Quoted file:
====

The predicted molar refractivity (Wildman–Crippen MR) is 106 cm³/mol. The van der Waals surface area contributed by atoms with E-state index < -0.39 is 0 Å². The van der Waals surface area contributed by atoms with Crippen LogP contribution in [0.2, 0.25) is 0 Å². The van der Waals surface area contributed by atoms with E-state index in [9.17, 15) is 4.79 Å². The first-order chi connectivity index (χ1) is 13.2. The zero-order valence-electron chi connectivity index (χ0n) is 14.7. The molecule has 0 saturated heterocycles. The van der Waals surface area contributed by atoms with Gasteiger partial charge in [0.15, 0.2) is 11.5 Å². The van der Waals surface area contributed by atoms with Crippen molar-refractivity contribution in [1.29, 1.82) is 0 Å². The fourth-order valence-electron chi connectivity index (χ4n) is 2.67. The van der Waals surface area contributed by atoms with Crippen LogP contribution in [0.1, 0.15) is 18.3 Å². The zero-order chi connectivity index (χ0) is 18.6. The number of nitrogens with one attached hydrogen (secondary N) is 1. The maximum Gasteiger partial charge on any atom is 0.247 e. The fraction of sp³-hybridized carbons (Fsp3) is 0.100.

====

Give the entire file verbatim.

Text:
The predicted molar refractivity (Wildman–Crippen MR) is 106 cm³/mol. The van der Waals surface area contributed by atoms with E-state index < -0.39 is 0 Å². The van der Waals surface area contributed by atoms with Crippen LogP contribution in [0.2, 0.25) is 0 Å². The van der Waals surface area contributed by atoms with E-state index in [9.17, 15) is 4.79 Å². The first-order chi connectivity index (χ1) is 13.2. The zero-order valence-electron chi connectivity index (χ0n) is 14.7. The molecule has 0 saturated heterocycles. The van der Waals surface area contributed by atoms with Gasteiger partial charge in [0.15, 0.2) is 11.5 Å². The van der Waals surface area contributed by atoms with Crippen molar-refractivity contribution in [1.29, 1.82) is 0 Å². The fourth-order valence-electron chi connectivity index (χ4n) is 2.67. The van der Waals surface area contributed by atoms with Crippen LogP contribution in [0.1, 0.15) is 18.3 Å². The zero-order chi connectivity index (χ0) is 18.6. The number of nitrogens with one attached hydrogen (secondary N) is 1. The maximum Gasteiger partial charge on any atom is 0.247 e. The fraction of sp³-hybridized carbons (Fsp3) is 0.100.